Climate tax on imports to split commissioners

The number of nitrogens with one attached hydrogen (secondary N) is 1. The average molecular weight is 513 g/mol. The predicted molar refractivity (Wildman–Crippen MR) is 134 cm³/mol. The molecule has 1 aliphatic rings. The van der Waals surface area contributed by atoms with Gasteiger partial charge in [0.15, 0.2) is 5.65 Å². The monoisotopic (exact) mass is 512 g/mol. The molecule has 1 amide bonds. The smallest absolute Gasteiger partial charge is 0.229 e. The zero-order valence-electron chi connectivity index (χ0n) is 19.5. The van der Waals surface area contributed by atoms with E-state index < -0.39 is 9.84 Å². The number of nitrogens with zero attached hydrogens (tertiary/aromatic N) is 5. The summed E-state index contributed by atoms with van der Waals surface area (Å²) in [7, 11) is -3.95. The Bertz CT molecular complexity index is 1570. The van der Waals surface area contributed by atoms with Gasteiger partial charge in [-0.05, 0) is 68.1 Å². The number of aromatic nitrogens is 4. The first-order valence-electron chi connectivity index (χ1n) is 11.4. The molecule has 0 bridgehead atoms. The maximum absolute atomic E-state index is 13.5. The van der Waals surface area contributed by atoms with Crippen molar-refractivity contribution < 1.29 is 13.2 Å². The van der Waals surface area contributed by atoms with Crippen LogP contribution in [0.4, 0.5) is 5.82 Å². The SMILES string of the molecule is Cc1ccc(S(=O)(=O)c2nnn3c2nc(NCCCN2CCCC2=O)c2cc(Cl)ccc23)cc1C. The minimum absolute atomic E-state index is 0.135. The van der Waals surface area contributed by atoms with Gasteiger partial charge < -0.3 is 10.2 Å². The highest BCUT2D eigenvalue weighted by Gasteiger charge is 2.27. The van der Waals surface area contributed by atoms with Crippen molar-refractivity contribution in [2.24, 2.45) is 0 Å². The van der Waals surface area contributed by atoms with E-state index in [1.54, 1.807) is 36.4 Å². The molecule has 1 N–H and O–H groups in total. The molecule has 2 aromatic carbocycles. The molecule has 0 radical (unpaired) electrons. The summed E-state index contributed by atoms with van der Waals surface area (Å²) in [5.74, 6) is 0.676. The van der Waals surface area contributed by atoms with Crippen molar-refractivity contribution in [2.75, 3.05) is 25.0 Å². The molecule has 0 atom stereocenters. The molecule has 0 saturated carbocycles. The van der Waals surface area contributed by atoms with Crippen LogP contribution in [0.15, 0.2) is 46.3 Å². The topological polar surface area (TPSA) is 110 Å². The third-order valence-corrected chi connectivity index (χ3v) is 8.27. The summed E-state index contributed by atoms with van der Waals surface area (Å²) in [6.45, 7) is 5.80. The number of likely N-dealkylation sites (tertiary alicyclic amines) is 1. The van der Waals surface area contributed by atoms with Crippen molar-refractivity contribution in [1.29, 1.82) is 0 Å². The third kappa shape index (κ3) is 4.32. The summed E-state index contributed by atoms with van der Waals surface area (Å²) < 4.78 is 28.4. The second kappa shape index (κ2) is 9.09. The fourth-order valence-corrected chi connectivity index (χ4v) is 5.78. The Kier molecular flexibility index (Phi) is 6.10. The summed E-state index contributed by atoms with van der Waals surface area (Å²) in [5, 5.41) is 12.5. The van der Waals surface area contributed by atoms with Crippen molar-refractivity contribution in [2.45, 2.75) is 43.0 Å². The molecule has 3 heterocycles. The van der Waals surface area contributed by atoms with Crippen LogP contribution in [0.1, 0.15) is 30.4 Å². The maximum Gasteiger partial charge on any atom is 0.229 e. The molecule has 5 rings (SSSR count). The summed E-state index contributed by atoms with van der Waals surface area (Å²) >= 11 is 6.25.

Trade Commissioner Peter Mandelson this week warned that a French-style carbon tax would undermine international climate change co-operation and run into WTO problems. His spokesman said the trade chief was also likely to oppose a sector-specific border levy of the sort suggested in the communication. “Legally we have to watch out for any discriminatory border taxation…and Mr Mandelson’s essential message is that the politics of punitive measures gets the climate change message wrong. It will not encourage the necessary co-operation from our trade partners.”Enterprise Commissioner Günter Verheugen in a November letter to his peers said he would support a CO2 import tax. A spokesman for Energy Commissioner Andris Piebalgs refused to comment.The paper will suggest making the fight against climate change Europe’s top international priority. It says that international climate change discussions “must move beyond rhetoric towards negotiations on concrete commitments”. It says that even poor countries should face emission-reduction measures by 2020. Developed countries should commit themselves to a 30% reduction in greenhouse gases by 2020, the paper says.A separate paper reviewing overall energy strategy, also for publication on 10 January, will suggest asking the EU to reduce its CO2 emissions from energy use by 20% by 2020, 35% by 2030 and 50% by 2050.Nuclear power and clean coal, using carbon capture and storage (CCS) technology, will also get support. Improved CCS technologies are needed because “it is not in Europe’s security of supply or economic interest for coal-fired generation to die out”, according to the paper. The strategy paper warns that reducing nuclear power in the EU will make it hard to meet CO2 emission reduction targets. It recommends that Europe should “further develop the most advanced framework for nuclear energy in those member states that chose nuclear power”. The draft warns that any levy adopted would have to be compatible with World Trade Organization (WTO) rules and should not restrict international trade.The idea of a levy was floated in a discussion paper prepared by the Commission’s enterprise department in the early autumn and has now been picked up and promoted in the climate change paper.The “most likely” solution, it suggests, would be to impose a border levy system on “the industrial sectors which are both heavy emitters and subject to international competition (eg, aluminium, iron and steel, cement, refineries, pulp and paper)”.A Commission official said the levy idea was only a suggestion and the Commission intended to look at the pros and cons before publishing any concrete recommendations to follow the communication. The Commission is now studying the compatibility of a border carbon levy with WTO rules. Environment Commissioner Stavros Dimas called for a decision “without delay”.The Commission’s plan falls short of a French call to tax all imports from countries which do not face CO2 reduction targets under the Kyoto Protocol. A Commission paper on climate change, prepared by the transport and energy department, advocates a “border carbon levy that would put imported products on a competitive footing identical to that of domestically produced goods”. This could affect large exporting countries such as China and the US, which are not subject to the same carbon dioxide (CO2) emission reduction targets as the EU.The paper will be discussed by the College of commissioners on 10 January as part of the Commission’s energy review.The communication on long-term climate change policy options calls on the EU to look at “all possible ways of reducing greenhouse gas emissions”.